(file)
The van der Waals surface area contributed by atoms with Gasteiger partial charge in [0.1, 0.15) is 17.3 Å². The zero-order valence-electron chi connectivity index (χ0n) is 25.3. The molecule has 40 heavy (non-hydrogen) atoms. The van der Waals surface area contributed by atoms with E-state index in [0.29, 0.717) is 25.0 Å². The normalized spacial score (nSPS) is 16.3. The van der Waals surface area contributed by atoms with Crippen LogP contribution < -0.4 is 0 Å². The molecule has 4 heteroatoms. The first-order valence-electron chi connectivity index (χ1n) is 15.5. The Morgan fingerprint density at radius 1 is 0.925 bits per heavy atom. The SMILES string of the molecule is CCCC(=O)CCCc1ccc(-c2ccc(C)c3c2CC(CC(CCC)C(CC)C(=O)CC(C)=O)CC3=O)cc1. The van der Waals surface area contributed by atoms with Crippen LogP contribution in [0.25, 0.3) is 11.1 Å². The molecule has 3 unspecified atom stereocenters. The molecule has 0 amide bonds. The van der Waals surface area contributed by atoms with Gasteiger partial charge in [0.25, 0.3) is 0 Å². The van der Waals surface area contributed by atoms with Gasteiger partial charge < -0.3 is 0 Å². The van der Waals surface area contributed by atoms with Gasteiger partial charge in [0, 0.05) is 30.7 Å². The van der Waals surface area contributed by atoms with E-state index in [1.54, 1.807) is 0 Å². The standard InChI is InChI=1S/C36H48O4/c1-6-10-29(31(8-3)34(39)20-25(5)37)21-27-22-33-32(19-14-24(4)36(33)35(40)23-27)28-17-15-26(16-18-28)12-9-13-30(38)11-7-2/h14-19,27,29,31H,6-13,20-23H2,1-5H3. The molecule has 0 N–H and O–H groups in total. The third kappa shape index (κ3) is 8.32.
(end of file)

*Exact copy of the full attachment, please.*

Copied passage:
The van der Waals surface area contributed by atoms with Gasteiger partial charge in [0.1, 0.15) is 17.3 Å². The zero-order valence-electron chi connectivity index (χ0n) is 25.3. The molecule has 40 heavy (non-hydrogen) atoms. The van der Waals surface area contributed by atoms with E-state index in [0.29, 0.717) is 25.0 Å². The normalized spacial score (nSPS) is 16.3. The van der Waals surface area contributed by atoms with Crippen LogP contribution < -0.4 is 0 Å². The molecule has 4 heteroatoms. The first-order valence-electron chi connectivity index (χ1n) is 15.5. The Morgan fingerprint density at radius 1 is 0.925 bits per heavy atom. The SMILES string of the molecule is CCCC(=O)CCCc1ccc(-c2ccc(C)c3c2CC(CC(CCC)C(CC)C(=O)CC(C)=O)CC3=O)cc1. The van der Waals surface area contributed by atoms with Crippen LogP contribution in [0.25, 0.3) is 11.1 Å². The molecule has 3 unspecified atom stereocenters. The molecule has 0 amide bonds. The van der Waals surface area contributed by atoms with Gasteiger partial charge in [0.25, 0.3) is 0 Å². The van der Waals surface area contributed by atoms with Gasteiger partial charge < -0.3 is 0 Å². The van der Waals surface area contributed by atoms with Gasteiger partial charge in [0, 0.05) is 30.7 Å². The van der Waals surface area contributed by atoms with E-state index in [1.54, 1.807) is 0 Å². The standard InChI is InChI=1S/C36H48O4/c1-6-10-29(31(8-3)34(39)20-25(5)37)21-27-22-33-32(19-14-24(4)36(33)35(40)23-27)28-17-15-26(16-18-28)12-9-13-30(38)11-7-2/h14-19,27,29,31H,6-13,20-23H2,1-5H3. The molecule has 0 N–H and O–H groups in total. The third kappa shape index (κ3) is 8.32.